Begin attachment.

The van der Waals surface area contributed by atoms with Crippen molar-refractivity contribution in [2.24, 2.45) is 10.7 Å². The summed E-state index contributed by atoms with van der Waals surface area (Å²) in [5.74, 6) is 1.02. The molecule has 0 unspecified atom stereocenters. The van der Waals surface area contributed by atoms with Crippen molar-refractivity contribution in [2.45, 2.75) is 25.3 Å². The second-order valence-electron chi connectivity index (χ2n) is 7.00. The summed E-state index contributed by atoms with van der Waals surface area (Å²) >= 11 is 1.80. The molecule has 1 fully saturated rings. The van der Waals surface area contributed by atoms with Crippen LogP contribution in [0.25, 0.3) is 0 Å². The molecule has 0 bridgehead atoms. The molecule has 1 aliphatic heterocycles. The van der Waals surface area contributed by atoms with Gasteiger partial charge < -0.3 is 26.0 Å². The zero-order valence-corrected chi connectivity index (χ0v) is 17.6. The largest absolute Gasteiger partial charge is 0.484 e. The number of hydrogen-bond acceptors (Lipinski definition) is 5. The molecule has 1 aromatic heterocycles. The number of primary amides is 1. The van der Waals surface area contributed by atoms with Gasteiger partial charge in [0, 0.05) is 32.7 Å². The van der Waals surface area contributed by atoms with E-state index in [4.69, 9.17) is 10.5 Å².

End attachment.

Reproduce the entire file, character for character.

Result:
The van der Waals surface area contributed by atoms with Crippen molar-refractivity contribution in [2.24, 2.45) is 10.7 Å². The summed E-state index contributed by atoms with van der Waals surface area (Å²) in [5.74, 6) is 1.02. The molecule has 0 unspecified atom stereocenters. The van der Waals surface area contributed by atoms with Crippen molar-refractivity contribution in [2.45, 2.75) is 25.3 Å². The second-order valence-electron chi connectivity index (χ2n) is 7.00. The summed E-state index contributed by atoms with van der Waals surface area (Å²) >= 11 is 1.80. The molecule has 1 fully saturated rings. The van der Waals surface area contributed by atoms with Crippen LogP contribution in [0.25, 0.3) is 0 Å². The molecule has 0 bridgehead atoms. The molecule has 1 aliphatic heterocycles. The van der Waals surface area contributed by atoms with Gasteiger partial charge < -0.3 is 26.0 Å². The zero-order valence-corrected chi connectivity index (χ0v) is 17.6. The largest absolute Gasteiger partial charge is 0.484 e. The number of hydrogen-bond acceptors (Lipinski definition) is 5. The molecule has 1 aromatic heterocycles. The number of primary amides is 1. The van der Waals surface area contributed by atoms with Gasteiger partial charge in [0, 0.05) is 32.7 Å². The van der Waals surface area contributed by atoms with E-state index in [4.69, 9.17) is 10.5 Å².